Students died at the hands of the police, human rights groups say, inciting even more protests. Then Mr. Ortega and Ms. Murillo dismissed the protesters as little groups of right-wing gangs.
“That just made us even more indignant,” said Enma Gutiérrez, a youth organizer.
More and more people joined the protests. And while the opposition movement is huge, it does not have any clear, national leaders, making it even more difficult for Mr. Ortega to tamp down.
On Sunday, when Mr. Ortega rescinded the social security measures, he failed to mention the students who died in the protests, focusing instead on how the demonstrations had been infiltrated by gangs that looted stores.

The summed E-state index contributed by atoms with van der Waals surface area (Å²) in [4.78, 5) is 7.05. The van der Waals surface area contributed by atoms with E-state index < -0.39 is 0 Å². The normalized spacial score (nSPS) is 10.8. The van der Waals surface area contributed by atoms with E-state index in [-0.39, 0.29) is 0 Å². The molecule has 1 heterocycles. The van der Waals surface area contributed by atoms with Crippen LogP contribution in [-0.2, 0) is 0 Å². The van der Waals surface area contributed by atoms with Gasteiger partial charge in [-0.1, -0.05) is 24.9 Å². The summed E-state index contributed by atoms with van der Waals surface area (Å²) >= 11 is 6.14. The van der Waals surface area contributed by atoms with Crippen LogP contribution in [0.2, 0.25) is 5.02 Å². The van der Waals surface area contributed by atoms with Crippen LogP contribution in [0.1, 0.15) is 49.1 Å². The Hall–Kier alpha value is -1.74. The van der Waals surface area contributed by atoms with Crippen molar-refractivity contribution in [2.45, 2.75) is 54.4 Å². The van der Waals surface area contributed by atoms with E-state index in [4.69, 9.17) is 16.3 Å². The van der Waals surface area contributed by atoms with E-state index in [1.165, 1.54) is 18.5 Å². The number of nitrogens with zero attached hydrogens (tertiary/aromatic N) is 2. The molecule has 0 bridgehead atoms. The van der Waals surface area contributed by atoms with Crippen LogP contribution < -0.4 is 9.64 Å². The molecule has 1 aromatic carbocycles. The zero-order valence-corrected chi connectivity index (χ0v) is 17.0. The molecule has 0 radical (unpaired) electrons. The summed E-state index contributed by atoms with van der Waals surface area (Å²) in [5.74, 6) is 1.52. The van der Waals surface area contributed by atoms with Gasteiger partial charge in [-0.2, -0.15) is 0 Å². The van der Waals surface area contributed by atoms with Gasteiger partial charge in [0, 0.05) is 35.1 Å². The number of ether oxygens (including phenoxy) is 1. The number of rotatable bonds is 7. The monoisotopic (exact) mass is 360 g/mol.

The speeches by Mr. Ortega and Ms. Murillo “are adding gasoline to the fire,” Mr. Carrión said. “If these people, this couple, were firefighters, they would be lighting the place on fire.”
Nicaraguans are furious that Mr. Ortega has not vowed to investigate the student deaths, although he released jailed students this week and put a cable news station back on the air. He was meeting some central demands, but the students insisted that it was not enough.
At the Polytechnic University in the capital, students had refused to leave and instead gathered in small groups over the weekend making homemade fire bombs. The residents of the Monimbó neighborhood of the city of Masaya also dug in their heels.
“They say this town was the cradle of Daniel Ortega and where he took his first steps,” said Mayra Pabón, a longtime supporter of the president who protested in Monimbó. “Well, he died here too in the moment that he ordered the killings of so many young people with such bright futures ahead of them.”
“He cannot step foot in Masaya ever again.”